Designer Sweat Pants For Men

{flickr|100|campaign} Would you pay $ 300 for a pair of designer sweat pants? This is the reverse of the infomercial, where the price starts out high and gets lower and lower. Then they double the offer, giving you two for one for the same price. Then they triple the offer. Then they throw in free stuff if you just pay the extra shipping and handling which more than covers the – $ 30 Retail value free stuff – that actually only costs $ 0.50 from China for the additional S&H of only $ 7.99! Wowowowowowooooooooo! At least with infomercials, you are on your guard. If you think that this is the excess of stupidity, hold on to your seats and get a barf bag for the offering of one thousand dollar designer sweat pants.

Designers recently had the arrogance to go the other way and take something very cheap and utilitarian, not improve it in any way whatsoever, and just put a ridiculous price tag on it.

Gold is about on thousand dollars an ounce. Use that as your comparison. Are these $ 1,000 sweat pants gold? No, they are not gold. They are not even gold lame’. They are not striped and layered in 24 karat gold like the fake coin knockoffs from the Rip-off-the-Collector’s Mint. They don’t even have a gold colored stripe down the sides. Except for the designer name, (which we will not name, because that would defeat the purpose of lambasting them, if we also popularize them), they look like, … well very ordinary sweat pants.

Something you could get at JeeCee Cents or Seers NoBucks. Certainly you can find them at Targee’ and Middle American Hall of Fame-Mart. They are readily available in any of these places for less than a hundred and less than a twenty if they are on the super-saver, green light, scratch-your-back and roll-around-on-the-floor special.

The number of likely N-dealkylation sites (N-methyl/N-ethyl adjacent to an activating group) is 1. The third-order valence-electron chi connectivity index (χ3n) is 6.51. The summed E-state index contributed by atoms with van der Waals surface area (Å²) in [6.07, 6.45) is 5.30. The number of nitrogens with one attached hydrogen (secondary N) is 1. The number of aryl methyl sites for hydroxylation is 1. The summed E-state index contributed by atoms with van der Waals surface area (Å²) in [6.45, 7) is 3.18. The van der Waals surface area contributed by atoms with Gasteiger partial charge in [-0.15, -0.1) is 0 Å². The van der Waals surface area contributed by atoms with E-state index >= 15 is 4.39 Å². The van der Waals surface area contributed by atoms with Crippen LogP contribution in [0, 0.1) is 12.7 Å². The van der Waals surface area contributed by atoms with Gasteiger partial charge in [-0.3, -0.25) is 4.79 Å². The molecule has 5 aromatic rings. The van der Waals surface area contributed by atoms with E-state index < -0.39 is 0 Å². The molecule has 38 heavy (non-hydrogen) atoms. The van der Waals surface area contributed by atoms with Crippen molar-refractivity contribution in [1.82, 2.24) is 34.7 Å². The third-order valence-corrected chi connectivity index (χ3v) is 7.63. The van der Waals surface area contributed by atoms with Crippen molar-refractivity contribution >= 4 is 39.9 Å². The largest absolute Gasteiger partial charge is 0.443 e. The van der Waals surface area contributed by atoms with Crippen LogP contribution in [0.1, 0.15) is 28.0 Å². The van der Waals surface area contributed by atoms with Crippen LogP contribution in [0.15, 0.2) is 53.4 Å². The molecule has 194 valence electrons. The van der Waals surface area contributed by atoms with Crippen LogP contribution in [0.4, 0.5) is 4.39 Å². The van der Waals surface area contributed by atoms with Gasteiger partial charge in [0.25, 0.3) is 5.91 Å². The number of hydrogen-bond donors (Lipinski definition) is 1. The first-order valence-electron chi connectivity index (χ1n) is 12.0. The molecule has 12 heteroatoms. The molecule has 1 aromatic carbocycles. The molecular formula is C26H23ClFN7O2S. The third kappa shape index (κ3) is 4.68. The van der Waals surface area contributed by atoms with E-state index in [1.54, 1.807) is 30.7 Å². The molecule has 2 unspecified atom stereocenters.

Need we go on? Every once and awhile designers do something that is really stupid and hope they catch an inversion. An inversion is when the only reason an item is desirable is because it costs so much more than the same thing available for cheap elsewhere. Dutch did this with $ 75 baseball caps that routinely sell for $ 5. The Big John (a name we used to protect the innocent) is the King of this high-priced nonsense, in that you must make an appointment to come into his stores to have the privilege of paying $ 5,000 for a $ 200 sports coat (he pays less than that for one in China).

He parks a US $ 1.7 Million dollar Bugatti car in front of his salon on Rodeo Dr to attract attention. A crowd gathers for sure, even though no mere mortal is allowed in his store. The doors are locked and closed to anyone who is not a Sultan of something. How do designers get away with this nonsense?

The only way they can pay for their extravagance is to create the illusion of value from fake rarity. It is the same trick that NY club owners learned to do. Make all the people from New Jersey wait outside and form a big line that cannot get in, even when the club itself was empty. Sometimes it works, sometimes even mere mortals notice the emperor is not wearing any clothes. That is the case with super expensive designer sweat pants. They are not worth the labels sewn and shown on them.